Can anyone give a list of famous scientists in the Nazi Party? Is there a complete list?
The mathematician who would have been famous had he not been a member of the SS / Nazi Party and died in a POW camp is, I think, Gerhard Gentzen. He invented/rigourously described natural deduction and sequent calculus but is well written out of the history
In philosophy circles, in debates between analytic philosophers (logic) and continental philosophers, sometimes there are discussions about who was worse — Heidegger or Frege. Frege died before WW2 so Heidegger is worse. These questions are related to which philosophy — analytical or continental — is the easiest misused for bad goals
But, if Gentzen was known, the question would be between Heidegger or Gentzen and the question could have a different answer.
I have a book on natural deduction (Logic by Paul Tomassi) it mentions lot of people involved in its development, but Gentzen is missing.
Philip Lenard, who with Stark founded the Deutsche Physik movement.
There are also examples of scientists who claimed to be "nominal members only": Wernher von Braun comes to mind (even if he admitted knowing about the slave labor used to construct the V-2 rockets); he was not only a member of the Nazi party but also of the SS.
After the Second World War, Operation Paperclip was started to bring certain top German scientists to America. Many of these had worked on military applications for the Nazis (developing rockets etc.), and some may have been involved with the Nazis in other capacities as well.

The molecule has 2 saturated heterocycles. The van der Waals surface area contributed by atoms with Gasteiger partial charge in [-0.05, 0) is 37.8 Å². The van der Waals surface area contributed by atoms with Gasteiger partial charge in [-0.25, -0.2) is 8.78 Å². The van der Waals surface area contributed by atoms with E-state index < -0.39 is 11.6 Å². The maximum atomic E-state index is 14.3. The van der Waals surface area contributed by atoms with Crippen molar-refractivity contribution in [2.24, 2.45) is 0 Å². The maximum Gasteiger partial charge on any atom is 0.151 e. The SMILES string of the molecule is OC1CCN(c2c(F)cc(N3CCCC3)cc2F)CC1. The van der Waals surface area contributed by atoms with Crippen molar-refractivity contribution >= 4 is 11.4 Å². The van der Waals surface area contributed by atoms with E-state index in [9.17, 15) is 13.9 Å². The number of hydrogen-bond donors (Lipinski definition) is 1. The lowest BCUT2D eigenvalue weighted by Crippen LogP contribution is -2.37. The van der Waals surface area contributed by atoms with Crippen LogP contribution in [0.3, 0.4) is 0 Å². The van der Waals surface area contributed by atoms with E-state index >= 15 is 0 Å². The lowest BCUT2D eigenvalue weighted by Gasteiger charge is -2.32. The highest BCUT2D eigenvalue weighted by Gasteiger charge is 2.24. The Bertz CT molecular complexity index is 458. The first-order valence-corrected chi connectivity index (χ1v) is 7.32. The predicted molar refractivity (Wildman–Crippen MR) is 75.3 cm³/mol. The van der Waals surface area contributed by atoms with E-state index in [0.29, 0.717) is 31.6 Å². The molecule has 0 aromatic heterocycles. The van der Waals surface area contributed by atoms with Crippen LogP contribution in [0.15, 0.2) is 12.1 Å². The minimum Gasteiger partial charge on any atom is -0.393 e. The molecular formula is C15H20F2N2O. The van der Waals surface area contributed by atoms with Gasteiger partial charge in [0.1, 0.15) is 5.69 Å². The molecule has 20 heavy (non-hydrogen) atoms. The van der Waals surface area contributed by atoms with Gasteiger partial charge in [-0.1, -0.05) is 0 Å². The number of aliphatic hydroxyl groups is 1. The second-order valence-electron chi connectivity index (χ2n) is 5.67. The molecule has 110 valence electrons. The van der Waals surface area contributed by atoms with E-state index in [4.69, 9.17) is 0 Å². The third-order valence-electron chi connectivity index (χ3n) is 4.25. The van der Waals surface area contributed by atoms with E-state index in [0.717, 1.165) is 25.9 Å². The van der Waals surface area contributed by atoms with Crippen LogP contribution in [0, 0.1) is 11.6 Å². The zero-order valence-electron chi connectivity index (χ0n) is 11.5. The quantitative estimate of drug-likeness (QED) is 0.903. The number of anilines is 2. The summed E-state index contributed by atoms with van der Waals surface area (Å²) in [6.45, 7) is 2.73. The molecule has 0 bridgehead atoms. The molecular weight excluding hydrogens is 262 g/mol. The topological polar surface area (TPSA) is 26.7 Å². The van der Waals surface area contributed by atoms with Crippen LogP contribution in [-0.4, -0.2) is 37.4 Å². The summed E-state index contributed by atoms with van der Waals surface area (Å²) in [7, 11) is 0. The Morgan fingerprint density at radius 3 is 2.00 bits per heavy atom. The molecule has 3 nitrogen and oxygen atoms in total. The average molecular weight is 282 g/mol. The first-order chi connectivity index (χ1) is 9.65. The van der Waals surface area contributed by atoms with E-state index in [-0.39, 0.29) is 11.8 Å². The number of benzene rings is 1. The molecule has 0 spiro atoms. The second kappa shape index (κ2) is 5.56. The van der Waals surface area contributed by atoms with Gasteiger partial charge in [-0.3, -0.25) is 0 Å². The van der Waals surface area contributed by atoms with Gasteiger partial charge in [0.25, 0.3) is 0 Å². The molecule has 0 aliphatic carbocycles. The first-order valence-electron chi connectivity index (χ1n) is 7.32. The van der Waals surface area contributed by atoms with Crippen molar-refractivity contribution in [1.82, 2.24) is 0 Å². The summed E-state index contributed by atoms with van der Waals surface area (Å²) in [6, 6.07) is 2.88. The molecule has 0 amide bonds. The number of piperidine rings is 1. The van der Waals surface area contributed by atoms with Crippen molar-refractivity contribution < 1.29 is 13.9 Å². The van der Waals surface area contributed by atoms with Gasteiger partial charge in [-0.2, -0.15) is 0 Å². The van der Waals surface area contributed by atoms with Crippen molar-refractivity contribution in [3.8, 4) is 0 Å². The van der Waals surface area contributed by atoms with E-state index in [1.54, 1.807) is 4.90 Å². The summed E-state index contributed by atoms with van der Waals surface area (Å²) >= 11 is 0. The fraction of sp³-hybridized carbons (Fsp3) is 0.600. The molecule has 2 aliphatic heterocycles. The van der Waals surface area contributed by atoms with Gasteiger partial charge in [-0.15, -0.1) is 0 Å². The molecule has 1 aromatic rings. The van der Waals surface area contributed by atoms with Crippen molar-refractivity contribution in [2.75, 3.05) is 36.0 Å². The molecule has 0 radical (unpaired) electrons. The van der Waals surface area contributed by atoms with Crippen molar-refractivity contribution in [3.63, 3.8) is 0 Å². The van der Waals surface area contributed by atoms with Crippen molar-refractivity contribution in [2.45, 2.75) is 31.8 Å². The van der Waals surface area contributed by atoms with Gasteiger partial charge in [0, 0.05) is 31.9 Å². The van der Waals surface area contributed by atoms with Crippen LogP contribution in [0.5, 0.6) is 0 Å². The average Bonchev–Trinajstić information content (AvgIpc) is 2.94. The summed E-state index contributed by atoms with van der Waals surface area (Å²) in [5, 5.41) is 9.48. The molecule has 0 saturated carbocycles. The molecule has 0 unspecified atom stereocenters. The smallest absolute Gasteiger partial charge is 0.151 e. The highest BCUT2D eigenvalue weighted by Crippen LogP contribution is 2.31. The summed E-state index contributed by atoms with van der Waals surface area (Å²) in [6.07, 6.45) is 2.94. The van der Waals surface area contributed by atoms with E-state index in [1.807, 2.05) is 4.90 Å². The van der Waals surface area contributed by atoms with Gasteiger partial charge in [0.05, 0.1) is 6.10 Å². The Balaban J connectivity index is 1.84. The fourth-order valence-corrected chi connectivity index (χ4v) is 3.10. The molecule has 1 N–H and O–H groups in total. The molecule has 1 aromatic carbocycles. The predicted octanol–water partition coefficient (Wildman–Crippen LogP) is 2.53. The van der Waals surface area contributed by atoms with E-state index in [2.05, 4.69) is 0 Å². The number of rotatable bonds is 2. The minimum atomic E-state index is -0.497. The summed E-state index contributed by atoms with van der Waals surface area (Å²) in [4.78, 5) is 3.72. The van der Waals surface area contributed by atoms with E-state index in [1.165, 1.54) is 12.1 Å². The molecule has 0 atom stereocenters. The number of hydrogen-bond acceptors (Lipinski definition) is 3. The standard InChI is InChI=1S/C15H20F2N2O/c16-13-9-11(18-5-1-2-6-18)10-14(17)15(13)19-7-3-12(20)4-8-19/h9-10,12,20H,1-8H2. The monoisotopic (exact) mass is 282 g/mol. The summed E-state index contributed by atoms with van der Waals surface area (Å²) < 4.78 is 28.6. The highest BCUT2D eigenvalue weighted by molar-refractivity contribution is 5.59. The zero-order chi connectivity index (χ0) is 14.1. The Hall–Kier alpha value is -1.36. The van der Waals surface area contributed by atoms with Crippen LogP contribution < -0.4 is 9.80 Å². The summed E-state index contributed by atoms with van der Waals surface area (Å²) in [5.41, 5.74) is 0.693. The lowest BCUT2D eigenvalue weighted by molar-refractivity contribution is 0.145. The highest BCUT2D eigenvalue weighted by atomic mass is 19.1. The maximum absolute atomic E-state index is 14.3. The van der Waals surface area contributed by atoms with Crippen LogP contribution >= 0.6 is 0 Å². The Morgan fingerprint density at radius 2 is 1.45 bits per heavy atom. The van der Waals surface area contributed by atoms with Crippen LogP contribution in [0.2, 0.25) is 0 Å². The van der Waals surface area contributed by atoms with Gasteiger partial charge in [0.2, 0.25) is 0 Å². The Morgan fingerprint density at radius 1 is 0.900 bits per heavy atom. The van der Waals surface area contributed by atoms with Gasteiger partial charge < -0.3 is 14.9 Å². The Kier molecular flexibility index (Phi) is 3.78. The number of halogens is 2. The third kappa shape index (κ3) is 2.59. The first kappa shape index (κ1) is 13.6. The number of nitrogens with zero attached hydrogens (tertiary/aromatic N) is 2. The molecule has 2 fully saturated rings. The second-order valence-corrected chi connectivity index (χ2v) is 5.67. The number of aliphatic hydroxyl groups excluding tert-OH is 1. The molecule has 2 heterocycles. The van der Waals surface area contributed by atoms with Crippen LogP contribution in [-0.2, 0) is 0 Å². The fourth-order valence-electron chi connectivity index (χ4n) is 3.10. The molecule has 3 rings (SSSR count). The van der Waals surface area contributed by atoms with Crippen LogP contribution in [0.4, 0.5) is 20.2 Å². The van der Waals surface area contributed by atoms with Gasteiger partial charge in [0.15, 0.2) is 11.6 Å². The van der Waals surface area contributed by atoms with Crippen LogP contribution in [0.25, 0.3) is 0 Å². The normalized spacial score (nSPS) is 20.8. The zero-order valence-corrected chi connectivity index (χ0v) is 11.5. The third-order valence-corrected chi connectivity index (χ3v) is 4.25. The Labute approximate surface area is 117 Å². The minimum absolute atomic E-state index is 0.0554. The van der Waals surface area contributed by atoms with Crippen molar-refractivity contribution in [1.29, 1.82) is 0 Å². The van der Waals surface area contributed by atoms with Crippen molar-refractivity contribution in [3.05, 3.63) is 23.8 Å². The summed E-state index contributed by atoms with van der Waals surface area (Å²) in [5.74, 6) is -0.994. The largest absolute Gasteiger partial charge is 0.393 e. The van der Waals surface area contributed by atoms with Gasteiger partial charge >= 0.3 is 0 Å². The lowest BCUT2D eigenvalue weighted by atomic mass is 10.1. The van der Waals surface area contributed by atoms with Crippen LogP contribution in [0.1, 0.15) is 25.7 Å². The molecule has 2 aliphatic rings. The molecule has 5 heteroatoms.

A short list of the more famous scientists includes
- Wernher von Braun
- Kurt Tank - designed many German aircraft during WWII
- Eberhard Rees
- There are others listed here.
Note added by Danu to remove confusion caused by the initial wording of this post: After the war, Operation Paperclip continued for many years, as an effort to bring German scientists to the USA to prevent them from being recruited by the Soviets in the Cold War. In this context, many others were brought to the USA, though there is no direct tie to any possible World War II activities.
Further, there was a list called the Osenberg List. During the war, the Germans needed to recall all PhDs, scientists, etc, from active military service as they needed help developing new weaponry. The identified intellectuals were first politically cleared and then listed on the Osenberg List. I looked around and couldn't seem to find a copy of the Osenberg List, but it seems like that list is what you want.
He introduced groupoids and did some work on quadratic forms and quaternions, but I don't think he is considered a famous scientist: Heinrich Brandt. However, he was a very active Nazi, being a member of some Nazi organisations and most notably, he was a Förderndes Mitglied der SS. (According to German Wikipedia, referencing Harry Waibel, Diener vieler Herren: Ehemalige NS-Funktionäre in der SBZ/DDR (2011) p. 51.)